Who’s afraid of the Koch brothers?
The thought of the Koch brothers purchasing the Los Angeles Times so distressed staffers attending a recent in-house award ceremony that half of them raised their hands when asked if they would quit their jobs should the paper — which has come out of bankruptcy court and is very much for sale — fall into the two oil billionaires’ portfolio, the Huffington Post reported recently.
The unscientific show of hands indicated greater newsroom hostility for the Kochs, who have never owned a daily newspaper, than for Rupert Murdoch, journalism’s usual whipping boy, who has owned dozens of papers and rarely shied from using them to advance his business interests: Only a “few people” promised to throw themselves out the window if Murdoch wins the Los Angeles Times.
Murdoch!? The guy whose London tabloids excelled at phone-hacking? The owner of Fox News Channel and the New York Post? The kowtower to the Chinese? Whose newspapers have brought readers such headlines as “Nympho Gets Life for Killing Hubby With Paraquat Gravy,” “Maniac Who Cut Off Mom’s Head to Go Free,” “Uncle Tortures Tots with Hot Fork,” “Leper Rapes Virgin, Gives Birth to Monster Baby,” and “Green-Eyed Sex Fiend Is Hunted.”
Automatically judging Murdoch a better steward of a newspaper than the untested Kochs is an idea that would only occur to a journalist.
(Disclosure: In the early 1980s, I worked at a Koch-funded political magazine, Inquiry, for less than three years. It was a pretty good magazine. I met David Koch at a cocktail party in those years, but he didn’t give me the time of day. I’ve never met or spoken to Charles Koch.)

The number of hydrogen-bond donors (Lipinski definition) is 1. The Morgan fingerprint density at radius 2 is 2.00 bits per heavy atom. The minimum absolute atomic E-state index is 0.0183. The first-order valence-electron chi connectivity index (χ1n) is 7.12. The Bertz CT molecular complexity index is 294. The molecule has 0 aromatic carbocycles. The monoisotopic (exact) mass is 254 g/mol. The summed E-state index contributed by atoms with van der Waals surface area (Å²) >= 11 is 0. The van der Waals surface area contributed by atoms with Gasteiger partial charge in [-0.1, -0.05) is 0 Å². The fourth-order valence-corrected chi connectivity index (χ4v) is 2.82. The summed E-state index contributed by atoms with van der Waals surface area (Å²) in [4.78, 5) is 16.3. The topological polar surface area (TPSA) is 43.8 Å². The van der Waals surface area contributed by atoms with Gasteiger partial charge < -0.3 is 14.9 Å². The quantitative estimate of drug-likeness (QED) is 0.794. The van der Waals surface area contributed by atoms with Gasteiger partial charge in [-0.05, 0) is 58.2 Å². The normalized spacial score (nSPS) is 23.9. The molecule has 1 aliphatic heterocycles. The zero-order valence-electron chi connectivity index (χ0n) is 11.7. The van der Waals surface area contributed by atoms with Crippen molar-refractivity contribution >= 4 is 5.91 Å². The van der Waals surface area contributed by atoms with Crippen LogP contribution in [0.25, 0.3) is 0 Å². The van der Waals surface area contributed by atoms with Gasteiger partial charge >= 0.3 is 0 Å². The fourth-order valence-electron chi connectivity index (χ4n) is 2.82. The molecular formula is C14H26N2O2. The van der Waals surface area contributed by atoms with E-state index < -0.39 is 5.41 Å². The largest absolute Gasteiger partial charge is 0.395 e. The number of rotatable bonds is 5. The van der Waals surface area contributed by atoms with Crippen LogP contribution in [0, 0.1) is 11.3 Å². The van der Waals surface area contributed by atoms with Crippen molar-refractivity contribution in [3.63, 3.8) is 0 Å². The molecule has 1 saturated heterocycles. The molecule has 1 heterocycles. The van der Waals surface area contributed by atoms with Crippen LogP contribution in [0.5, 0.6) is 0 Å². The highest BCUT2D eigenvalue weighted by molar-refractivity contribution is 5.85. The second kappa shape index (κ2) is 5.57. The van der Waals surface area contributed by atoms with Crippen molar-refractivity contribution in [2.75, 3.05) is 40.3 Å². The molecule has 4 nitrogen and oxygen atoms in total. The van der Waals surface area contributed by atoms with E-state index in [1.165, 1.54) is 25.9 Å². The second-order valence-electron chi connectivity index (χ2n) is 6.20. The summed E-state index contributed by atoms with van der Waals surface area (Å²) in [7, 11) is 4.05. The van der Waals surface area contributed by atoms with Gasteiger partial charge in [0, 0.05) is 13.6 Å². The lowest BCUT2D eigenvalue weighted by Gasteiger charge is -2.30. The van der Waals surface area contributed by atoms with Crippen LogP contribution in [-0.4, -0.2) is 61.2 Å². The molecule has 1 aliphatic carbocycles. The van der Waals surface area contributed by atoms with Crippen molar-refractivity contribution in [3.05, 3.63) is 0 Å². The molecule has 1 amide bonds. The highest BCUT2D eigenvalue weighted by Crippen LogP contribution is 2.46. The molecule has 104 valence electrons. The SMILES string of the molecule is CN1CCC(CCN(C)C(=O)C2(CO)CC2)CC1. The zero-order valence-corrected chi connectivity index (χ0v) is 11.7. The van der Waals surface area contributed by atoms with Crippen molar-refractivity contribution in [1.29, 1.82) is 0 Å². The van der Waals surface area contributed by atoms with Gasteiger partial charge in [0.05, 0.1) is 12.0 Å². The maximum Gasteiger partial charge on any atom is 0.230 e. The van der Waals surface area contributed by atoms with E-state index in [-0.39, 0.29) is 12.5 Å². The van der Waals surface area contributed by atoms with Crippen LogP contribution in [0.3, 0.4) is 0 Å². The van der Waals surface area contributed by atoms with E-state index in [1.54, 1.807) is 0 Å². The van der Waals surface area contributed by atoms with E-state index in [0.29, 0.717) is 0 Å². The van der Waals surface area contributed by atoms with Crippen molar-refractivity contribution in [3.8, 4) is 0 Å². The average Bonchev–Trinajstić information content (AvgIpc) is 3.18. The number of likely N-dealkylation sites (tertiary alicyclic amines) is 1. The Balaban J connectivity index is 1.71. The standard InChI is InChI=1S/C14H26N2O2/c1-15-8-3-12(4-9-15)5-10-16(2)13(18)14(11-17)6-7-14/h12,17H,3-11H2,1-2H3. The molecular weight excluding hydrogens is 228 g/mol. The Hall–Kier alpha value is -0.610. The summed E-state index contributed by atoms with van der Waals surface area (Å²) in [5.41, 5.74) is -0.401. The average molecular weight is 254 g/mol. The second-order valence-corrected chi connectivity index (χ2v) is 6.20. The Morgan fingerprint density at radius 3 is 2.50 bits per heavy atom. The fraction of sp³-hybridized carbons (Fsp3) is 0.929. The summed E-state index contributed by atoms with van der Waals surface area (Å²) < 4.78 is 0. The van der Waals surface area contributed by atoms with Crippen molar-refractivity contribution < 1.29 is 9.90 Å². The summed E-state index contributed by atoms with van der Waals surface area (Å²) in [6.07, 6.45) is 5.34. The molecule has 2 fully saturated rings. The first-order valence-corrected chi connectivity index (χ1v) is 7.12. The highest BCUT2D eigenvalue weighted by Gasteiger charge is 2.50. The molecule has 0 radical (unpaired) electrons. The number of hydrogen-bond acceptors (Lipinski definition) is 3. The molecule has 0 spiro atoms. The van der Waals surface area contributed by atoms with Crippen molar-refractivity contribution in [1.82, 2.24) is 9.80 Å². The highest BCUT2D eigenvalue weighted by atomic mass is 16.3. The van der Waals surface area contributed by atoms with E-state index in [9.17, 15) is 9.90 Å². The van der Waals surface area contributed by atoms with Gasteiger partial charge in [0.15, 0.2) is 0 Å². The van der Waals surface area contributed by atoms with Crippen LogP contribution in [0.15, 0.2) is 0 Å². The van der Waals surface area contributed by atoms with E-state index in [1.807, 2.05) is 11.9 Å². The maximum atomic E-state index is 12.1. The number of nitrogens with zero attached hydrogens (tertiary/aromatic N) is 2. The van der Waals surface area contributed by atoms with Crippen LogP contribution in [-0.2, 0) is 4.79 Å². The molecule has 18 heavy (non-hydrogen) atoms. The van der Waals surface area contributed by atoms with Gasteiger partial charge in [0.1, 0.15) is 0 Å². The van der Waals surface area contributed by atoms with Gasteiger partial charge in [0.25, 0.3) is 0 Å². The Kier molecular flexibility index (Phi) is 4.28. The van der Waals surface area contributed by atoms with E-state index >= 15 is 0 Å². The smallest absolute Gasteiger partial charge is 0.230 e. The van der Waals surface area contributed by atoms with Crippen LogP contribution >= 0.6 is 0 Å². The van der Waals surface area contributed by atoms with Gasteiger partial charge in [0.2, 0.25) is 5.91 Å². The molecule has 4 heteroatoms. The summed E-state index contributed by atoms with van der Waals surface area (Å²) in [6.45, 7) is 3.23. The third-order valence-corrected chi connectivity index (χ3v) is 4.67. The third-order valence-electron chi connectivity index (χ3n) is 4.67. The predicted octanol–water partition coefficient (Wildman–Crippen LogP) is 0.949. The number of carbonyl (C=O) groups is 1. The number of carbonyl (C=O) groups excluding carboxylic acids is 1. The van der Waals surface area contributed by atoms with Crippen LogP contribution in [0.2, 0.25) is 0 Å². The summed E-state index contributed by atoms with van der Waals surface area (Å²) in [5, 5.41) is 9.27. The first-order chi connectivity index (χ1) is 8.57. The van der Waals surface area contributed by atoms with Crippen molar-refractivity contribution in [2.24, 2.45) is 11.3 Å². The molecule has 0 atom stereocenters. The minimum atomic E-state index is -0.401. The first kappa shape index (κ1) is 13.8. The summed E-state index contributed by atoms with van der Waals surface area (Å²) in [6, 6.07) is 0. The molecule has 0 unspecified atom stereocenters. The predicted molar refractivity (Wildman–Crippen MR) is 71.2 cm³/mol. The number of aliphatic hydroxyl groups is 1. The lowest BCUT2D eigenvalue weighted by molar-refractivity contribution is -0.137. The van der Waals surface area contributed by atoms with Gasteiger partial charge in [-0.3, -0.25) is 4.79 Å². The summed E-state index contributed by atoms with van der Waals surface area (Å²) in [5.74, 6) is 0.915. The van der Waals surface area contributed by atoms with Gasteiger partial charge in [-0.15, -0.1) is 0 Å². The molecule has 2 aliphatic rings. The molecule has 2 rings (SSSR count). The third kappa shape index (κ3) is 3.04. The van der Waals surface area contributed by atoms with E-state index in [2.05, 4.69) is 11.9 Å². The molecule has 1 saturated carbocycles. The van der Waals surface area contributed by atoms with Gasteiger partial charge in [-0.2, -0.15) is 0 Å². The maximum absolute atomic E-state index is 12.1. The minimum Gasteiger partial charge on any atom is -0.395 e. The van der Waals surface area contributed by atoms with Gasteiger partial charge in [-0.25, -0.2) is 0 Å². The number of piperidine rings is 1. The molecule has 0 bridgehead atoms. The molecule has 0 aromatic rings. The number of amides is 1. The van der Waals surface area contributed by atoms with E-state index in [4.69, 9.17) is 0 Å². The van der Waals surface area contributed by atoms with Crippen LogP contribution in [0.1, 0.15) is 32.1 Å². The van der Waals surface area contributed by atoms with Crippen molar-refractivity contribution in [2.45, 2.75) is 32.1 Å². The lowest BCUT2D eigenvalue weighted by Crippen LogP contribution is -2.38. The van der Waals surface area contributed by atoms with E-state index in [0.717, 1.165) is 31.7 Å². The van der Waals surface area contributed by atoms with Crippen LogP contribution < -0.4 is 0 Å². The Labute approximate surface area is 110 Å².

It’s a mark of the newspaper depression that the only people interested in buying a big-city daily these days are 1) those who have never owned one, 2) those who have recently purchased one and think they’ve discovered the secret to profitability (Aaron Kushner in Orange County, Douglas Manchester at the U-T San Diego and John Georges today in Baton Rouge), and 3) Rupert Murdoch.
Metropolitan newspaper executives have exited markets where they see little hope for recovery or expansion. For instance, the Washington Post Co. recently jettisoned its only newspaper title outside of the D.C. area, and the New York Times Co.’s public plans to sell the Boston Globe await only a buyer. One experienced newspaper owner, billionaire Warren Buffett, who owns the Buffalo News and about 21 percent of the Washington Post Co., has been adding small- and medium-sized town titles to his deck. But he has limited his interest to local newspapers that hold a quasi-monopoly advertising position. Recently, Buffett expressed negative interest in buying the Los Angeles Times or any of the seven other dailies (Chicago Tribune, Orlando Sentinel, Baltimore Sun, et al.) in the Tribune Co. chain.